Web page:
In his State of the Union address last week, President Obama said a proposed $50 million fund in the U.S. Department of Labor’s budget would provide grants to help cover start-up costs for states to adopt their own programs.
However, there are no plans by Fair Shot for All, a new coalition seeking to raise the minimum wage and improve workplace benefits, to introduce a paid family leave bill this legislative session, Paluso said.
“Right now we are focusing on ensuring that all workers in Oregon have access to up to seven paid sick days a year to care for themselves or their kids or other family members when they’re sick,” she said.
Given that more than 40 percent of private sector workers still don’t have a single day of paid sick time, it’s hard to have a conversation about paid parental leave, she said.
Although Oregon employers are unlikely to immediately follow Intel’s lead, there’s reason to believe more generous family leave benefits are on the horizon, said Rich Meneghello, a Portland labor lawyer who counsels employers.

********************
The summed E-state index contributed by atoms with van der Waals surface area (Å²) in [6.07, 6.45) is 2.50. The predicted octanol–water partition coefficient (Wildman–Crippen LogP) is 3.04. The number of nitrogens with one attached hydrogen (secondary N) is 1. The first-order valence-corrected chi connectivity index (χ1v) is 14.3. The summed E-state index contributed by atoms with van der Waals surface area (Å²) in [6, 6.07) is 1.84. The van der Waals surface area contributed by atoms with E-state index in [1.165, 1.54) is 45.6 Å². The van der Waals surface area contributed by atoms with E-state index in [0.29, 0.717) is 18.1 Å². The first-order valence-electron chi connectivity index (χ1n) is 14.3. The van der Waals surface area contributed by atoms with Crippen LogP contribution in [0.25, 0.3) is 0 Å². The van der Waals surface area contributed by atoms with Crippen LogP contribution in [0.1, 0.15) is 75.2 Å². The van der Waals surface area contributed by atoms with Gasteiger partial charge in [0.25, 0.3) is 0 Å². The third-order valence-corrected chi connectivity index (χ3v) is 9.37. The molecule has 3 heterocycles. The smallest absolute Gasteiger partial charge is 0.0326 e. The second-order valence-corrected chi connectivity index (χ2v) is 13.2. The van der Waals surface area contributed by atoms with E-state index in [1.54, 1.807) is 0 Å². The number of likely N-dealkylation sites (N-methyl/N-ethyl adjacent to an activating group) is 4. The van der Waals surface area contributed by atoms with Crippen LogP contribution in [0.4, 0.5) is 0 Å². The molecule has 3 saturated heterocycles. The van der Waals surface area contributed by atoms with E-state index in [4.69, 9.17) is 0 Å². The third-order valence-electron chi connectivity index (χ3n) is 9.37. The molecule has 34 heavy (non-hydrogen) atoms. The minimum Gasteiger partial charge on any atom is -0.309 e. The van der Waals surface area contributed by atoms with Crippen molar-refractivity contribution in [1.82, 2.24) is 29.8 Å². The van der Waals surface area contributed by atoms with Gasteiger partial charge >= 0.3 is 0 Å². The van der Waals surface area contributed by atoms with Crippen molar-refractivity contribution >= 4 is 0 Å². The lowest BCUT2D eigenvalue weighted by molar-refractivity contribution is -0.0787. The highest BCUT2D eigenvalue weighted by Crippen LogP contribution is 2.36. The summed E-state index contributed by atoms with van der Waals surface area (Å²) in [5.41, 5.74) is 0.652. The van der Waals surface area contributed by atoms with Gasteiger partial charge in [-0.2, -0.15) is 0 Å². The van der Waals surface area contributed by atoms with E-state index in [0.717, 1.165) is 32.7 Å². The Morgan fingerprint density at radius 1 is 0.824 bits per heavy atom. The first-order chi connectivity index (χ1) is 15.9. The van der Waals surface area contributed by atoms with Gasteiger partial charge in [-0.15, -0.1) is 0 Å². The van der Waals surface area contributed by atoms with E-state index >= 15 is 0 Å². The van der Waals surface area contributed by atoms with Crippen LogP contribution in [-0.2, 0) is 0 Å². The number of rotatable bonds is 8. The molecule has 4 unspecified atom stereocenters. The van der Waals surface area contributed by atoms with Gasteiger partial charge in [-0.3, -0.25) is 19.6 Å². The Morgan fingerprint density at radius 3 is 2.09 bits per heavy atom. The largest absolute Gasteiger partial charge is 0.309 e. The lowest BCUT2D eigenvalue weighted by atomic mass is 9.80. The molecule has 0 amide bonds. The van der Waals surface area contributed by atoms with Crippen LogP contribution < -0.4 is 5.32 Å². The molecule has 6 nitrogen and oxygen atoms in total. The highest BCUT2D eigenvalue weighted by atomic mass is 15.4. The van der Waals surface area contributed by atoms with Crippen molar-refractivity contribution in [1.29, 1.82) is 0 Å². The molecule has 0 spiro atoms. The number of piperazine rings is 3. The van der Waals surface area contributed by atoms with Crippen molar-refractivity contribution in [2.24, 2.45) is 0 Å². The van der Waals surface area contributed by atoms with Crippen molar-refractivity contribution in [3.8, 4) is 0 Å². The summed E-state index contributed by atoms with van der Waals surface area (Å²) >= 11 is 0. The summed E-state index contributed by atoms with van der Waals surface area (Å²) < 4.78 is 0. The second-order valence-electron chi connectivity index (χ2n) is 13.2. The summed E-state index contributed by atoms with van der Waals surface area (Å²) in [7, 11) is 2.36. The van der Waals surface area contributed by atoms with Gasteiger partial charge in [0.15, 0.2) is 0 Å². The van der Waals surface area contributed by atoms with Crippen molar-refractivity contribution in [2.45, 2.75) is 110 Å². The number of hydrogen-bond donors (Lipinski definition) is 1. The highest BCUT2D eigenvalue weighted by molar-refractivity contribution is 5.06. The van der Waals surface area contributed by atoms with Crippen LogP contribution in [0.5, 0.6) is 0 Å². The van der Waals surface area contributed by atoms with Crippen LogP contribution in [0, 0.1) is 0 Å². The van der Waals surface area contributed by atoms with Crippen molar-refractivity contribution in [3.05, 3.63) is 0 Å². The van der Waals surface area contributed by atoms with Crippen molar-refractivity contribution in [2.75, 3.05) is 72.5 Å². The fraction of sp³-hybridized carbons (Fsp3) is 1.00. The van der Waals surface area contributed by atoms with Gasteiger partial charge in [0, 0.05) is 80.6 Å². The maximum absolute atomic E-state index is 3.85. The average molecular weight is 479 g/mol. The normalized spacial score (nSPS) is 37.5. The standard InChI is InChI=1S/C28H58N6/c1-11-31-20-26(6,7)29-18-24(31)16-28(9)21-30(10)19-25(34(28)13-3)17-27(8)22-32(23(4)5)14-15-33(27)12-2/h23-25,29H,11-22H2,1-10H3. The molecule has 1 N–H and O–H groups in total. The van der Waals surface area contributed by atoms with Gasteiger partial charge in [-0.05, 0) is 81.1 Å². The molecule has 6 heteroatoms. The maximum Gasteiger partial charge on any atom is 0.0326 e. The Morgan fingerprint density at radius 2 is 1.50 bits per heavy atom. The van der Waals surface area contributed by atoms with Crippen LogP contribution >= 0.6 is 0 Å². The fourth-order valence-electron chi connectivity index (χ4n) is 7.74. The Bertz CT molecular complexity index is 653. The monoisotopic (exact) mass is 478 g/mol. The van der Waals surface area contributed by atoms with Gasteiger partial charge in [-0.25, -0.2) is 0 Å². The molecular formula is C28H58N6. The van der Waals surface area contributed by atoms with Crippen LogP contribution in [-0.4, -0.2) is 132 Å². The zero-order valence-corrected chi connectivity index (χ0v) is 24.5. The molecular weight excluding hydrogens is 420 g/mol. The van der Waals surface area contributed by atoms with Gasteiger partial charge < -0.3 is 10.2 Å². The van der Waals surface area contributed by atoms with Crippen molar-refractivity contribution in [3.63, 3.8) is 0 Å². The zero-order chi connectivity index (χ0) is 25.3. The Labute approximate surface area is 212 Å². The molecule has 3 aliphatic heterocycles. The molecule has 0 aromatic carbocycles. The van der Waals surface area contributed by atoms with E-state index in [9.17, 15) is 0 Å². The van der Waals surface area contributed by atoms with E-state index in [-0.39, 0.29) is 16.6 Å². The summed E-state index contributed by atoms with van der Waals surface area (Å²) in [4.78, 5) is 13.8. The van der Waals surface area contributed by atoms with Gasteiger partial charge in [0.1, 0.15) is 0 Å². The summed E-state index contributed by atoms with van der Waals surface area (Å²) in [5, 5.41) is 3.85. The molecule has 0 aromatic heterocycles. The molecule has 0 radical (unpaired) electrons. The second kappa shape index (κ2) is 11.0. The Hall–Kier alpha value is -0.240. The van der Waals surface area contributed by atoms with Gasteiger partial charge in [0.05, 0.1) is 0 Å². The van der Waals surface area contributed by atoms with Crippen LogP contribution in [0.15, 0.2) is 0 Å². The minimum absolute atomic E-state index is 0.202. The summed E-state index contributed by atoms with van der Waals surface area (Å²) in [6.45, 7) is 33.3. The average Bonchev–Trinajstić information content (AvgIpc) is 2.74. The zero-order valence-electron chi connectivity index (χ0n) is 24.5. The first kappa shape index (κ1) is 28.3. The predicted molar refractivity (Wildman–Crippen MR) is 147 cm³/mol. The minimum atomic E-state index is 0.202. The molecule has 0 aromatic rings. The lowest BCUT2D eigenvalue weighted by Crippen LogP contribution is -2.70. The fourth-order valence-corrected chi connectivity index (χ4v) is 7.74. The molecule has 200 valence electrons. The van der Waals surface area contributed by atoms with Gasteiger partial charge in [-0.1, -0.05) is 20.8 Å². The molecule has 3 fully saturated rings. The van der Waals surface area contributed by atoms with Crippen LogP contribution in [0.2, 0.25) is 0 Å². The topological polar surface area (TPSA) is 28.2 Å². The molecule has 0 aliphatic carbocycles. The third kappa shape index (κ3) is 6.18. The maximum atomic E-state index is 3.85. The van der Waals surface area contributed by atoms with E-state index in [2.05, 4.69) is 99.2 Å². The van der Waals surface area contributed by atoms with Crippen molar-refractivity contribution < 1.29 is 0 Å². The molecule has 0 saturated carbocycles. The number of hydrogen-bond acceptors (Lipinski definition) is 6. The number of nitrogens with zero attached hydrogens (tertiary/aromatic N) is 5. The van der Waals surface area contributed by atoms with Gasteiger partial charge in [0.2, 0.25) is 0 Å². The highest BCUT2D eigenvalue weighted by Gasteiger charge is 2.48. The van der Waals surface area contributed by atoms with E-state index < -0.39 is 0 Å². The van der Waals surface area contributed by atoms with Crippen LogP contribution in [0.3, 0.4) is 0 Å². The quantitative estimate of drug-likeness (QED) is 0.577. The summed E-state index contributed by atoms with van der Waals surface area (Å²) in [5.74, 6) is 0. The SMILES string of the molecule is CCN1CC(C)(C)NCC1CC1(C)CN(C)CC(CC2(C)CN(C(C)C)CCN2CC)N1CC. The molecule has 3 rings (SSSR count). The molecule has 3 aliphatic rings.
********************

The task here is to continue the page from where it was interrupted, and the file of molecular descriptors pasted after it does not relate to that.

“The landscape nationally and in Oregon is pushing toward a more generous family-friendly and employee-friendly workplace,” he said. “There’s a trend of employees expecting more, and I think the trend will continue as some of these more progressive programs are pushed.”
“You might see this being the new normal 10 years from now,” he added. “Whether it’s ultimately sustainable remains to be seen. Resources will have to be shifted around if employers are paying more for benefits.”
As millennials comprise a larger percentage of the workforce, they may be willing to give ground on certain benefits they care less about – parking or health insurance, for instance – in order to receive parental leave, child care subsidies or more paid time off with fewer restrictions, he said.
“I think we’re seeing a shift to workers wanting to control their own destiny,” Meneghello said. “They see the value of work-life balance as more important than higher salaries or a large bonus or perks at the workplace. I think we’re heading toward a carte blanche selection of benefits.”
— George Rede and Mike Rogoway